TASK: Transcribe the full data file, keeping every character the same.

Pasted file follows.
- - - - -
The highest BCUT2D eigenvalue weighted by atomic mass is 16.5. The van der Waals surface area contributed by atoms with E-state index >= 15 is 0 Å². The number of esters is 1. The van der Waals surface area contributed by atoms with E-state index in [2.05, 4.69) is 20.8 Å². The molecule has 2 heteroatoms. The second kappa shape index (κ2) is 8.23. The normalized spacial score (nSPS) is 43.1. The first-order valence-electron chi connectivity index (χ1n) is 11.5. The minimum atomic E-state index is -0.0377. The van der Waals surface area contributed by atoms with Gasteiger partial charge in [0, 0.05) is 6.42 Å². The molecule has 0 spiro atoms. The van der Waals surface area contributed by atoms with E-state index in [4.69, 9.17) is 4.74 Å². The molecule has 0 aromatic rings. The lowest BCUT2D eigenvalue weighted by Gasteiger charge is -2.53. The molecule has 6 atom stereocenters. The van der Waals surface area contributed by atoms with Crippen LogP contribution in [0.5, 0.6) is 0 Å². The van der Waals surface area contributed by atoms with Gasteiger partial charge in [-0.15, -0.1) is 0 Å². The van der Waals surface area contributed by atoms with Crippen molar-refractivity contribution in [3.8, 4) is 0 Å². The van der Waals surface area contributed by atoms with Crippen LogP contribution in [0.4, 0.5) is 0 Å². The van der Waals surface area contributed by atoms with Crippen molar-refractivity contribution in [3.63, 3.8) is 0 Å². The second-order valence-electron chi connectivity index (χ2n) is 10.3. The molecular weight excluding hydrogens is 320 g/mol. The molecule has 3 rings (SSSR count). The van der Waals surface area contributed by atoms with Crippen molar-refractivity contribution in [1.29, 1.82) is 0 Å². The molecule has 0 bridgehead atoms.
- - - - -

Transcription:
The highest BCUT2D eigenvalue weighted by atomic mass is 16.5. The van der Waals surface area contributed by atoms with E-state index >= 15 is 0 Å². The number of esters is 1. The van der Waals surface area contributed by atoms with E-state index in [2.05, 4.69) is 20.8 Å². The molecule has 2 heteroatoms. The second kappa shape index (κ2) is 8.23. The normalized spacial score (nSPS) is 43.1. The first-order valence-electron chi connectivity index (χ1n) is 11.5. The minimum atomic E-state index is -0.0377. The van der Waals surface area contributed by atoms with Gasteiger partial charge in [0, 0.05) is 6.42 Å². The molecule has 0 spiro atoms. The van der Waals surface area contributed by atoms with E-state index in [4.69, 9.17) is 4.74 Å². The molecule has 0 aromatic rings. The lowest BCUT2D eigenvalue weighted by Gasteiger charge is -2.53. The molecule has 6 atom stereocenters. The van der Waals surface area contributed by atoms with Crippen LogP contribution in [0.5, 0.6) is 0 Å². The van der Waals surface area contributed by atoms with Gasteiger partial charge in [-0.15, -0.1) is 0 Å². The van der Waals surface area contributed by atoms with Crippen molar-refractivity contribution in [3.8, 4) is 0 Å². The van der Waals surface area contributed by atoms with Crippen LogP contribution in [0.4, 0.5) is 0 Å². The van der Waals surface area contributed by atoms with Crippen molar-refractivity contribution in [3.63, 3.8) is 0 Å². The second-order valence-electron chi connectivity index (χ2n) is 10.3. The molecular weight excluding hydrogens is 320 g/mol. The molecule has 3 rings (SSSR count). The van der Waals surface area contributed by atoms with Crippen molar-refractivity contribution in [1.29, 1.82) is 0 Å². The molecule has 0 bridgehead atoms.